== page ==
Communication Studies


Master of Arts (MA)


Carey Martin


Advertisement, Canadian, C.S. Peirce, Patriotism, Semiotics, Tim Horton's


Advertising and Promotion Management | Broadcast and Video Studies | Communication | Marketing | Public Relations and Advertising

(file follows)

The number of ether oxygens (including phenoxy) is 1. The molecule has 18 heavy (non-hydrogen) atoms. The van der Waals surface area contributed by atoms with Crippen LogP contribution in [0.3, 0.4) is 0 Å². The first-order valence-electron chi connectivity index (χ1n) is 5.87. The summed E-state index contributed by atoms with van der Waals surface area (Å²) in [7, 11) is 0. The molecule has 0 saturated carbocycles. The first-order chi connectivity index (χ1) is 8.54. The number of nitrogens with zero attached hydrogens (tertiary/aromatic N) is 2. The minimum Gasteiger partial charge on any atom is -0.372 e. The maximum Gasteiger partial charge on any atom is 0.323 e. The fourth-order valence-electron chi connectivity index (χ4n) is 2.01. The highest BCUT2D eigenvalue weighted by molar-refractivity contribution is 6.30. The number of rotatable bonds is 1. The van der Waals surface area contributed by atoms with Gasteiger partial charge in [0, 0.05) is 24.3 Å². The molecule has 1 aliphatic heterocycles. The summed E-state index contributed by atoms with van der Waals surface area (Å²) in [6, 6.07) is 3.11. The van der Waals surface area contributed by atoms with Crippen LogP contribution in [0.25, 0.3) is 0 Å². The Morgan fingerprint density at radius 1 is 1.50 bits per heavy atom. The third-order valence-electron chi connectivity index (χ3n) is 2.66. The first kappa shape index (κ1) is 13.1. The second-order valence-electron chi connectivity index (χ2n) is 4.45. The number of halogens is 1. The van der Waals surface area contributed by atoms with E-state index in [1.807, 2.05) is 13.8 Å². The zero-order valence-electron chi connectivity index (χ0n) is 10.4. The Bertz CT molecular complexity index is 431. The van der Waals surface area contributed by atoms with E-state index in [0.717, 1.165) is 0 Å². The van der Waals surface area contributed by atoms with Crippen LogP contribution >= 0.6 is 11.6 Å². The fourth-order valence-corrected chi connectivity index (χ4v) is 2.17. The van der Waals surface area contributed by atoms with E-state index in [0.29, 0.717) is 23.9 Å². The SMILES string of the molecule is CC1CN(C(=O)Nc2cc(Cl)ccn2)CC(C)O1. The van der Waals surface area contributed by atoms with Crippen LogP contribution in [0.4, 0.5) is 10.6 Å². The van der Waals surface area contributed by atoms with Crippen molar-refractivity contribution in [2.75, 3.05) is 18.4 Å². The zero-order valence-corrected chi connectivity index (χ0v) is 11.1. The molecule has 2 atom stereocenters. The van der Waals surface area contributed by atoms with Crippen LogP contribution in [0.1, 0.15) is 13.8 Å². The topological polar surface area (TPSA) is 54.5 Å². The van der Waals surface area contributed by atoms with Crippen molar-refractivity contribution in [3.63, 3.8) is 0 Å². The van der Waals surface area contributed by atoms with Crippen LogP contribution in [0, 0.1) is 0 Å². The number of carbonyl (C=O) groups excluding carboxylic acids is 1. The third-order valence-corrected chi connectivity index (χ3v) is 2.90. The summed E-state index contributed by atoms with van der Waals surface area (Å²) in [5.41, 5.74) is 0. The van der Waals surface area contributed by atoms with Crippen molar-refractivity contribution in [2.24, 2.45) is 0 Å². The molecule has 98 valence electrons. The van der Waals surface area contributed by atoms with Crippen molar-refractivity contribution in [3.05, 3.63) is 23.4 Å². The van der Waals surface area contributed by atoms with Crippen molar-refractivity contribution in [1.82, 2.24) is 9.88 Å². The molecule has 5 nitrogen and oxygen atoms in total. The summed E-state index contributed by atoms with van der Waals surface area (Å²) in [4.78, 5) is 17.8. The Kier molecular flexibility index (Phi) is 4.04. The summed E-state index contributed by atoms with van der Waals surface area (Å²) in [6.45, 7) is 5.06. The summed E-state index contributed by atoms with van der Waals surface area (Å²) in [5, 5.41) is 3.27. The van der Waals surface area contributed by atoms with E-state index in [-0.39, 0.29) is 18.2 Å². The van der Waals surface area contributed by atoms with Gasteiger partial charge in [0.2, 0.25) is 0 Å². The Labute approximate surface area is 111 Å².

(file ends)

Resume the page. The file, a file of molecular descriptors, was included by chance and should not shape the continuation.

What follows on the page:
This study examines the content of Tim Horton's television advertisements from 1980 to 2014 from a communication perspective. Using Peirce's semiotic theory, this study examines the significations of Canadian culture as they appear within each advertisement for the purpose of establishing the time and extent to which Canadian culture was used over the course of Tim Horton's advertising history. This study finds that Tim Horton's advertisements did not purposefully use Canadian significations during the 1980s to create a connection between their brand and Canadian patriotism. However, after discovering Canadians' natural affinity to the Tim Horton's brand through focus group research in 1996, the Tim Horton's marketing team changed the focus of their advertising to reflect the attitudes of their research subjects. Starting with the "True Stories" campaign, Tim Horton's began to focus on the Canadian citizens who found community and national identity through purchasing their products. In the 2000s and 2010s, the Canadian significations grew stronger, including a much greater focus on hockey, using a national hockey icon, Sidney Crosby, as the country's voice. Although Tim Horton's continues to produce a small percentage of their advertisements that focus on specific Tim Horton's products, the majority of Tim Horton's advertisements have maintained a consistent message through their use of Canadian significations, stating that Canada is snow, hockey, community, nature and a good cup of Tim Horton's coffee.